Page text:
By Chris Smith.
For what feels like the first time in years, Everton are finally making people sit up and take them seriously.
From qualifying for the Champions League under David Moyes before crashing out before the group stage to coming oh so close to a top-four finish and FA Cup and EFL Cup finals under Roberto Martinez, the Toffees faithful have had to suffer through their fair share of false dawns in the Premier League era.
That has largely remained unchanged even following the investment of Farhad Moshiri in 2016, with the likes of Ronald Koeman and Marco Silva promising much but ultimately failing to deliver.
However, in Carlo Ancelotti, the Blue half of Merseyside finally have their world-renowned manager in place. In James Rodriguez, they finally have that bonified rockstar of the game who can blow a match wide open on the pitch and dazzle fans off it.
Dominic Calvert-Lewin has transformed himself into an international level goalscorer, Richarlison continues to show why he is one of Brazil’s most important pieces and Abdoulaye Doucoure has provided a Rolls Royce engine to the Ferrari shell being assembled at Goodison Park.
But for all this dazzling star quality now on show in royal blue, there is perhaps one player who has elevated Everton above all others, allowing of the flair and flash around him to thrive: Allan.
Arriving at Goodison Park in the summer alongside the likes of Rodriguez and Doucoure, Allan was perhaps the most understated of Ancelotti’s acquisitions — a midfielder who showed undoubtedly quality during his time at Napoli, but one that had lost his place since Ancelotti himself left the Italian club, heading toward his 30s and with just nine senior caps for Brazil to his name.
But while his arrival was met with little fanfare by those not of an Everton persuasion, the Rio de Janeiro-born midfielder has more than made his mark since pulling on the jersey.
The 29-year-old sat out Everton’s 4-2 win over Brighton just before the international break, but has still made more tackles (12) than any other player at the club in the Premier League this season — a metric he ranks joint-sixth in across the entire English top-flight.
Allan has also made the third-highest number of pressures (58) among Everton players, ranking only behind Doucoure (81) and Lucas Digne (61) who have played 65 and 90 minutes more respectively.
Once a tireless box-to-box midfielder during his Napoli days, Allan has left the task of providing the midfield lungs to Doucoure. Meanwhile, Andre Gomes has looked rejuvenated in a revamped midfield and is often the man progressing the ball forward or helping Everton work through the opposition press.
None of this is to say Allan can’t play. Indeed, the Brazil international has completed 88% of his passes so far this season. However, it isn’t his job to unlock the defence, that task is left to the likes of Rodriguez and Richarlison.
Instead, Allan has stepped into the No.6 role and provided the Toffees with a wonderful platform from which to build.
“My personal opinion is that he is one of the best defensive midfielders in the world,” said Ancelotti following Allan’s signing. “He is intelligent tactically and he has got a lot of energy. One against one, he is really strong.”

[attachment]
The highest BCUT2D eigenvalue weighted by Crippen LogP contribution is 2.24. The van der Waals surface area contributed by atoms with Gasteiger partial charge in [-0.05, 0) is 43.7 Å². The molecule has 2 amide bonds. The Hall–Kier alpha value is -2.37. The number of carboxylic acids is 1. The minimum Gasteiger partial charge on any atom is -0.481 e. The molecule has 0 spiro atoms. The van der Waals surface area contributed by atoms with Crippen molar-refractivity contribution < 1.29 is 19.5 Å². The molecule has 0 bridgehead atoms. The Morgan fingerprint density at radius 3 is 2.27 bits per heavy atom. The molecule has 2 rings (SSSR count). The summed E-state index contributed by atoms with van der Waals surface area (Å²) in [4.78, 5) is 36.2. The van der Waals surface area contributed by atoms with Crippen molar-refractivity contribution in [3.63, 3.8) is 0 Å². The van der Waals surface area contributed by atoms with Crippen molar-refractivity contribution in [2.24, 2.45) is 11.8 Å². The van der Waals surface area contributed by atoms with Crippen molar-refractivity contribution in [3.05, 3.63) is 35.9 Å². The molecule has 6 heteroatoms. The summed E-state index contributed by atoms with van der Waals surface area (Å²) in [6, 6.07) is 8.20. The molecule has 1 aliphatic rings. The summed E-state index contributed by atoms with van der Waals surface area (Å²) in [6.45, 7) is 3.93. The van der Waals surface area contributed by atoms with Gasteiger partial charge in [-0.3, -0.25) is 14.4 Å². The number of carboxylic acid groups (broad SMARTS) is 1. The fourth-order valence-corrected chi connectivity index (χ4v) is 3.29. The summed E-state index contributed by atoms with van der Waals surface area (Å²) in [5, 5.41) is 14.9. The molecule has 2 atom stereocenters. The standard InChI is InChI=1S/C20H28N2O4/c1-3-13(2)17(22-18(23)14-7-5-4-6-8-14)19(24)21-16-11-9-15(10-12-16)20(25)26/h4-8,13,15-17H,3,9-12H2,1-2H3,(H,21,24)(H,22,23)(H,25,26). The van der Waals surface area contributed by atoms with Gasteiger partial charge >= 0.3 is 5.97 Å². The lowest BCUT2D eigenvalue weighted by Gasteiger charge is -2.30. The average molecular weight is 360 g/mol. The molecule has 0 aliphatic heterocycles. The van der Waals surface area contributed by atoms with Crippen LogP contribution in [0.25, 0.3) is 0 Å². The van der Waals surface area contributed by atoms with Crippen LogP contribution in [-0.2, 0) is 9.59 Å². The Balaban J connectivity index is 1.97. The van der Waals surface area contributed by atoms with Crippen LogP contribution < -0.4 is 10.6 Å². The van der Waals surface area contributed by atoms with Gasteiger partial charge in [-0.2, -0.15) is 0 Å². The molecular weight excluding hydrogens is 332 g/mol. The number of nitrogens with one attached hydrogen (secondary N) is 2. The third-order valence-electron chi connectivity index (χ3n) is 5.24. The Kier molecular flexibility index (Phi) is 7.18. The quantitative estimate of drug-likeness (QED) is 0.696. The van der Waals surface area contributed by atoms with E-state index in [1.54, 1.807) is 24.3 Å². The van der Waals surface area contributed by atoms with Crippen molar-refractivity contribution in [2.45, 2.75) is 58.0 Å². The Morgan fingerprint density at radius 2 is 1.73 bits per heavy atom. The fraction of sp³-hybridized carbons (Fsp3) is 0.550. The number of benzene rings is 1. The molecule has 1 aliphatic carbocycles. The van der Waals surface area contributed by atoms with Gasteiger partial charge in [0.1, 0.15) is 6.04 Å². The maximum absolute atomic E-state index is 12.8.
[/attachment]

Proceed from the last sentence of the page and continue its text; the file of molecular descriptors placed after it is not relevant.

Sitting in front of Everton’s centre-backs, Allan’s positioning and mobility have unlocked full-backs Digne and Seamus Coleman, who have now been able to push aggressively high to provide the Blues with width in the attack as Rodriguez and Richarlison tuck inside to play off the physically dominant Calvert-Lewin.
Should an attack break down, Allan is the one plugging the gaps, snuffing out opposition dribbles with well-timed tackles and aggressive defensive instincts.
Even if it looks like Allan has been beaten, the midfielder is not against delving in the dark arts and, so far in 2020/21, the 29-year-old has committed more fouls (8) than any other Everton player.
Allan set the tone for the rest of the season both personally and as a team with a Man of the Match performance during Everton’s 1-0 victory over Spurs on the opening weekend.
Following that statement win, Brazilian legend Rivaldo said: “My compatriot Allan immediately proved his value with a good performance in Everton’s win at Spurs, so I must congratulate him for that.
“I think he has qualities to perform well for Everton and at the same time keep staking his claim for a place in the Brazilian team for Copa America.”
In the wake of the Toffees’ 2-1 win over Crystal Palace more recently, BBC pundit Alan Shearer said: “Early on, Allan issues a warning. [He] allows the full-backs to do what they’re doing, in terms of [Lucas] Digne and [Seamus] Coleman going forward.
“They can commit more men forward because he just gives them that little bit of protection when everyone else is going forward.”
From Fernandinho at Manchester City to Sergio Busquets at Barcelona, with Liverpool’s Fabinho and, last season, Thiago at Bayern Munich thrown in, it could be argued the No.6 role is the most important in modern football.
Everton certainly have a top-class one of their own in Allan, who has been the key to unlocking the considerable talents of Rodriguez, Richarlison and Calvert-Lewin.
With him locking up shop, Ancelotti’s men are a serious force to be reckoned with.
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